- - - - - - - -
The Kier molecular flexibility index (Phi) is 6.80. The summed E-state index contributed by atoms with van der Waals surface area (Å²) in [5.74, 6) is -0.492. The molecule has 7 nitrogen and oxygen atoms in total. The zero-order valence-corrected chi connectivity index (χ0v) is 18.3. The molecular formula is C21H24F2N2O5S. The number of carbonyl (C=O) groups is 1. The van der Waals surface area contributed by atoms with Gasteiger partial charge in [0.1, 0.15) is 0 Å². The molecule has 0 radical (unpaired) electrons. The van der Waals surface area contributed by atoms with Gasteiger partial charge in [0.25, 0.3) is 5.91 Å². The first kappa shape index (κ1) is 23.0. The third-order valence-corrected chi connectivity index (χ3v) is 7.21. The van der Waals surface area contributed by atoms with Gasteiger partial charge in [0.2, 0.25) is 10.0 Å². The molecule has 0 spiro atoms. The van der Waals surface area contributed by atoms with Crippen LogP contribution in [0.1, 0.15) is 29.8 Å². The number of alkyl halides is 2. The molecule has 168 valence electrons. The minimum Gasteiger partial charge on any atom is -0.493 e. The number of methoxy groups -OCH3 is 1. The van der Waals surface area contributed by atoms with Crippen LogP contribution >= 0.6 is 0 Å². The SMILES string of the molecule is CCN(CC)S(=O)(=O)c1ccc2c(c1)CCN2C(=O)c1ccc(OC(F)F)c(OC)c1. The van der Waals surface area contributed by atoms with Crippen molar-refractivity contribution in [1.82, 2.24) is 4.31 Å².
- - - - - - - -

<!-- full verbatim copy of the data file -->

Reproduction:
The Kier molecular flexibility index (Phi) is 6.80. The summed E-state index contributed by atoms with van der Waals surface area (Å²) in [5.74, 6) is -0.492. The molecule has 7 nitrogen and oxygen atoms in total. The zero-order valence-corrected chi connectivity index (χ0v) is 18.3. The molecular formula is C21H24F2N2O5S. The number of carbonyl (C=O) groups is 1. The van der Waals surface area contributed by atoms with Gasteiger partial charge in [0.1, 0.15) is 0 Å². The molecule has 0 radical (unpaired) electrons. The van der Waals surface area contributed by atoms with Gasteiger partial charge in [0.25, 0.3) is 5.91 Å². The first kappa shape index (κ1) is 23.0. The third-order valence-corrected chi connectivity index (χ3v) is 7.21. The van der Waals surface area contributed by atoms with Gasteiger partial charge in [0.2, 0.25) is 10.0 Å². The molecule has 0 spiro atoms. The van der Waals surface area contributed by atoms with Crippen LogP contribution in [0.1, 0.15) is 29.8 Å². The number of alkyl halides is 2. The molecule has 168 valence electrons. The minimum Gasteiger partial charge on any atom is -0.493 e. The number of methoxy groups -OCH3 is 1. The van der Waals surface area contributed by atoms with Crippen LogP contribution >= 0.6 is 0 Å². The SMILES string of the molecule is CCN(CC)S(=O)(=O)c1ccc2c(c1)CCN2C(=O)c1ccc(OC(F)F)c(OC)c1. The van der Waals surface area contributed by atoms with Crippen molar-refractivity contribution in [1.82, 2.24) is 4.31 Å².